Pipe into operators

Since Elixir operators are macros defined on Kernel or in a submodule of Kernel, we can pipe into them when we call the function on Kernel:

true |> || false # this raises a syntax error

true |> Kernel.||(false) # valid Elixir

Real world example from the Phoenix source:

alias is lexically scoped

Aliases are lexically scoped, allowing you to alias a module inside of a function and that alias will only exist in that function’s scope. Also TIL: You can even alias over Elixir standard lib module names.

defmodule Cartography do
  def north_america do
   alias Earth.NorthAmerica.Map
   #Map is now Earth.NorthAmerica.Map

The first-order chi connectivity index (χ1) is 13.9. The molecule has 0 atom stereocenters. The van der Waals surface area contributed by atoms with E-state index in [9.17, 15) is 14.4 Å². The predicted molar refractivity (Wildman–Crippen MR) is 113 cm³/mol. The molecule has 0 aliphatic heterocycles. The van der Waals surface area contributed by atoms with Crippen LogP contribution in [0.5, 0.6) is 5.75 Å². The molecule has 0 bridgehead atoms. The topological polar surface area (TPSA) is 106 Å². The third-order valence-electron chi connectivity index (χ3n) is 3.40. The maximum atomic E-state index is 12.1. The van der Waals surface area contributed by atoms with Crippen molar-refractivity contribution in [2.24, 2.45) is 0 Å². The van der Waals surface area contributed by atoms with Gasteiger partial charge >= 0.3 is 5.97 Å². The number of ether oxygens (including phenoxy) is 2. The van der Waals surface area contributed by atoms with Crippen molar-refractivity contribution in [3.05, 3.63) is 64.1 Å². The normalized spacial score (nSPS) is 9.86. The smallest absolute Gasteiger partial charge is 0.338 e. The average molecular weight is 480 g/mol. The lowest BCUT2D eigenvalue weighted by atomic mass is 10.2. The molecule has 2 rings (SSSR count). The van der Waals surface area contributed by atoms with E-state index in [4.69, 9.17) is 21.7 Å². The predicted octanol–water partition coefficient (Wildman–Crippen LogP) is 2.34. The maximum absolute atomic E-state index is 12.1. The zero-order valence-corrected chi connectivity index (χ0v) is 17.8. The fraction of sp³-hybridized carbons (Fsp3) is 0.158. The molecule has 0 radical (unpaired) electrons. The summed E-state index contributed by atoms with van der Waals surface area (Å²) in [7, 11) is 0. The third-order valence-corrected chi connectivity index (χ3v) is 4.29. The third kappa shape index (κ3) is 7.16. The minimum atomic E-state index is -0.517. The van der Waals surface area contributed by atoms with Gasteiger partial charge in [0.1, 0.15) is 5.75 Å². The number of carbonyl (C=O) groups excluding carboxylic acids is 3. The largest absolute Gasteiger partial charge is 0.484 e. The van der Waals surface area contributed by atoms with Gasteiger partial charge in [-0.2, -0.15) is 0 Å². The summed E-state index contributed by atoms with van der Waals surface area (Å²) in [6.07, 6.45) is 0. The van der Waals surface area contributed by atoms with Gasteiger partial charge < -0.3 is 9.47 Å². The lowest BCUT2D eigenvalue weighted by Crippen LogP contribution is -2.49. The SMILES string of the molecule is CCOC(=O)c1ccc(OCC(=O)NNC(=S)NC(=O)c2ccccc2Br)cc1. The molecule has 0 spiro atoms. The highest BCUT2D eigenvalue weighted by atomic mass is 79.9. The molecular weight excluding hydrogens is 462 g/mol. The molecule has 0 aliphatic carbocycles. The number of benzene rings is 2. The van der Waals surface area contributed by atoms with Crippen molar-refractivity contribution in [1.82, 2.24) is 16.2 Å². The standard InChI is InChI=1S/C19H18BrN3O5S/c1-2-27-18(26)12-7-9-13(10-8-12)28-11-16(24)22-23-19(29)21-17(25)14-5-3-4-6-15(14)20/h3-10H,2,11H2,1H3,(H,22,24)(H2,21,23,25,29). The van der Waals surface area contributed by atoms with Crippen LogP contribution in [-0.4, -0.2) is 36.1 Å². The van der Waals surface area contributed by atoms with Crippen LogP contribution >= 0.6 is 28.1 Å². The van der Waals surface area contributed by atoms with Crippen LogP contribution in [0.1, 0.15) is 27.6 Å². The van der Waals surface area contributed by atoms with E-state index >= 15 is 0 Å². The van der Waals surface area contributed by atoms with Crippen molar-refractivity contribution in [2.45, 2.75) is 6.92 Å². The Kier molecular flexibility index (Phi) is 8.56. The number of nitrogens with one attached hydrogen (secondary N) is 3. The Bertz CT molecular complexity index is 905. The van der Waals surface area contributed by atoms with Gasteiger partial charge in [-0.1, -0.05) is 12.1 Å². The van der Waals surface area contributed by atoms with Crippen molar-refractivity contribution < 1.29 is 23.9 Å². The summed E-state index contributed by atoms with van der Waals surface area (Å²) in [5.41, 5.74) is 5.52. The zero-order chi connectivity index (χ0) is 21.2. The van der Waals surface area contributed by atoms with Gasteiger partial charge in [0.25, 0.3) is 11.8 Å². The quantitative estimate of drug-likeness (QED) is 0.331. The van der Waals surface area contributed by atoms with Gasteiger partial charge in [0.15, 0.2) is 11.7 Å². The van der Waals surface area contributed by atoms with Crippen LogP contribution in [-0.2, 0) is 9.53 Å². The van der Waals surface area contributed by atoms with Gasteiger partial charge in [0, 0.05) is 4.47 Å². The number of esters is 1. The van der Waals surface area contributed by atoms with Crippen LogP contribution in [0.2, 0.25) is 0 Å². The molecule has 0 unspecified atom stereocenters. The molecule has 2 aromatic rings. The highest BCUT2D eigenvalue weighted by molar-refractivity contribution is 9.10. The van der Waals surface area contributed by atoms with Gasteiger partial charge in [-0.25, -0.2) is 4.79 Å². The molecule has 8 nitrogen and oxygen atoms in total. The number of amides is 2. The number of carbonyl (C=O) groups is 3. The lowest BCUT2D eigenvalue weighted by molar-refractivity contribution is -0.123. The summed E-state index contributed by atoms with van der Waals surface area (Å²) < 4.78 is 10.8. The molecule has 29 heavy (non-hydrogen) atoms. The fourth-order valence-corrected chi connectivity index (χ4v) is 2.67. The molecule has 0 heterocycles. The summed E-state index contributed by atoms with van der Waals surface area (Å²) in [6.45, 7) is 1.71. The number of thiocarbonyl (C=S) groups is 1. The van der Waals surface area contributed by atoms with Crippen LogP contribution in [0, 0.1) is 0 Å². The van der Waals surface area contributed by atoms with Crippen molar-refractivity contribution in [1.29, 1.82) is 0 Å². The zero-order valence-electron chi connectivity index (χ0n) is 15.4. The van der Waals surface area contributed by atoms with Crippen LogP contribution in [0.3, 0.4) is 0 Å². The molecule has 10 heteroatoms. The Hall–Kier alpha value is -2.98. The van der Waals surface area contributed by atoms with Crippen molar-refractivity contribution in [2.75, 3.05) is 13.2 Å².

# You can get to the normal Map module using Elixir.Map

  def foo do
    #Map is still Elixir.Map

Change resource param in Phoenix routes

Phoenix, like Rails, gives you the option to specify a resource in your routes in order to generate the typical CRUD actions we deal with in a controller. The dynamic segment which identifies the resource is :id by default.

resources "orders", OrderController

The update route would look like this if we run mix phoenix.routes.

order_path  PATCH  /orders/:id    MyApp.OrderController :update

If our table doesn’t use “id" as a primary key, or we want to change the field we use to find our resource, we can specify it as an option in our route:

resources "orders", OrderController, param: "some_field"

Now our route is updated:

order_path  PATCH  /orders/:some_field    MyApp.OrderController :update

.cert vs .pem

Fellow Rocketeer Dillon Hafer had the explanation for my SSL issue mentioned at reactnative -